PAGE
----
Lawrence Weiner formulates his work through language. For him, language provides a medium for representing material relationships in the external world as objectively as possible. His statements are produced with minimal traces of authorial subjectivity; his works offer little evidence of the artist’s hand, skill, or taste. “Art is not a metaphor upon the relationship of human beings to objects and objects to objects in relation to human beings but a representation of an empirical existing fact,” Weiner argues. “It does not tell the potential and capabilities of an object (material) but presents a reality concerning that relationship.”
Weiner contends that an individual artwork need never be realized, since “each being equal and consistent with the intent of the artist, the decision as to condition rests with the receiver upon the occasion of receivership.” The artist’s Statement of Intent from 1969 begins:
1. THE ARTIST MAY CONSTRUCT THE WORK
2. THE WORK MAY BE FABRICATED
3. THE WORK NEED NOT BE BUILT
Because Weiner’s works are conceived as nonspecific representations of states or processes rather than material realities, they are capable of countless manifestations. Although their content is general and abstract, it is inextricable from their presentation and context. Seldom site-specific, these works can be site-related—that is, conceived in relation to the venue and circumstance. The typeface, size, placement, and color all vary with the site, as does the choiceto stencil, paint, or mount, in relief, the letters. The context—whether a poster, artist’s book, gallery, or public arena—also inflects the work’s meaning.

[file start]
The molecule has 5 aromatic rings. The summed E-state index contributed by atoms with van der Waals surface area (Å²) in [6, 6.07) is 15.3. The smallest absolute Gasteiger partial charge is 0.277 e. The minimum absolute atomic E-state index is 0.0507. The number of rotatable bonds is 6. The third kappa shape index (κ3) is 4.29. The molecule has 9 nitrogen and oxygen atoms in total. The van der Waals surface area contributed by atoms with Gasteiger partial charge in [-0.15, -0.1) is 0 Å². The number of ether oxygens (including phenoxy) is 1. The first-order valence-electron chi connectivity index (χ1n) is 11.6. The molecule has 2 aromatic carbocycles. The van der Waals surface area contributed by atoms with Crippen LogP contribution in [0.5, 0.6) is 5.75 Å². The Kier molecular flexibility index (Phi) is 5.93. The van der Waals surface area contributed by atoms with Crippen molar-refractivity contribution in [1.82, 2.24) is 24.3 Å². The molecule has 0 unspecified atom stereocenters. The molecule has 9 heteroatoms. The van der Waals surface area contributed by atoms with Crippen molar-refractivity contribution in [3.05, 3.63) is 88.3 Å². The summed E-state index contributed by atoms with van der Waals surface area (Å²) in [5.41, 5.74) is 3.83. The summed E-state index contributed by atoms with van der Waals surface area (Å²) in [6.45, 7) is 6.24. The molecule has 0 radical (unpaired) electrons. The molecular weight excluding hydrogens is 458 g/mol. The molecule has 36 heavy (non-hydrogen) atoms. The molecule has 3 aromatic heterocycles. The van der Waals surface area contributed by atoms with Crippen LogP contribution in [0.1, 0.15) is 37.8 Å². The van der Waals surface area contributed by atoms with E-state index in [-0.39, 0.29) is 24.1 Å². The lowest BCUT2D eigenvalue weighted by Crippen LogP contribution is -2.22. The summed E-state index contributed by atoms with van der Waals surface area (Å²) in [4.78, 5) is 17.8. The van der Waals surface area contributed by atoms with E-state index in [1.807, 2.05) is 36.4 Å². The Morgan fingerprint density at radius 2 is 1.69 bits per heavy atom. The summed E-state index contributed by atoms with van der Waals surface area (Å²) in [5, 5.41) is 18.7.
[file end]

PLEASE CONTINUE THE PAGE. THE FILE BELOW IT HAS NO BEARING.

Weiner has said, “I really believe that the subject matter of my art is—art.” While sculpture has become his primary focus, earlier pieces addressed painting, the artist’s medium of choice early in his career. Presenting a single formula that equals the work, ONE QUART EXTERIOR GREEN INDUSTRIAL ENAMEL THROWN ON A BRICK WALL (1968) alludes to the Abstract Expressionism of Jackson Pollock. Weiner actually fabricated this work, as he did with a few others. In hurling paint against the facade of his home, he effectively extended Pollock’s gesture into the real world. Various and versatile, Weiner’s works at Dia:Beacon appear at physically dispersed sites—among the sculpture galleries, in a stairwell, and in the café/bookshop. Suspended high above the admissions desk, the Statement of Intent attests to his belief that “art always institutionalizes itself,” irrespective of placement. It also reminds visitors that the work of art is completed in its reception, understanding, and potential enactment.
Lawrence Weiner was born in the Bronx, New York, in 1942. After graduating from high school, he traveled across the country to California, where, in 1960, he used dynamite to create his Cratering Piece in Mill Valley. His first solo show was held at Seth Siegelaub Contemporary Art, New York, in 1964. In 1968 he presented Statements, a book of works composed solely of language, and since then he has continued to explore the capacities and presentation of language as a sculptural medium. Weiner has had solo exhibitions at venues including the Kunstmuseum Wolfsburg, Germany (2000), the Walker Art Center, Minneapolis (1991 and 1994), the Hirshhorn Museum and Sculpture Garden, Smithsonian Institution, Washington, DC (1990), and the Whitney Museum of American Art, New York (2007). In 1991 Dia presented his work Displacement and published an accompanying book of the same title. Weiner died in New York City in 2021.
Lawrence Weiner was born in New York City in 1942. He died in New York City in 2021.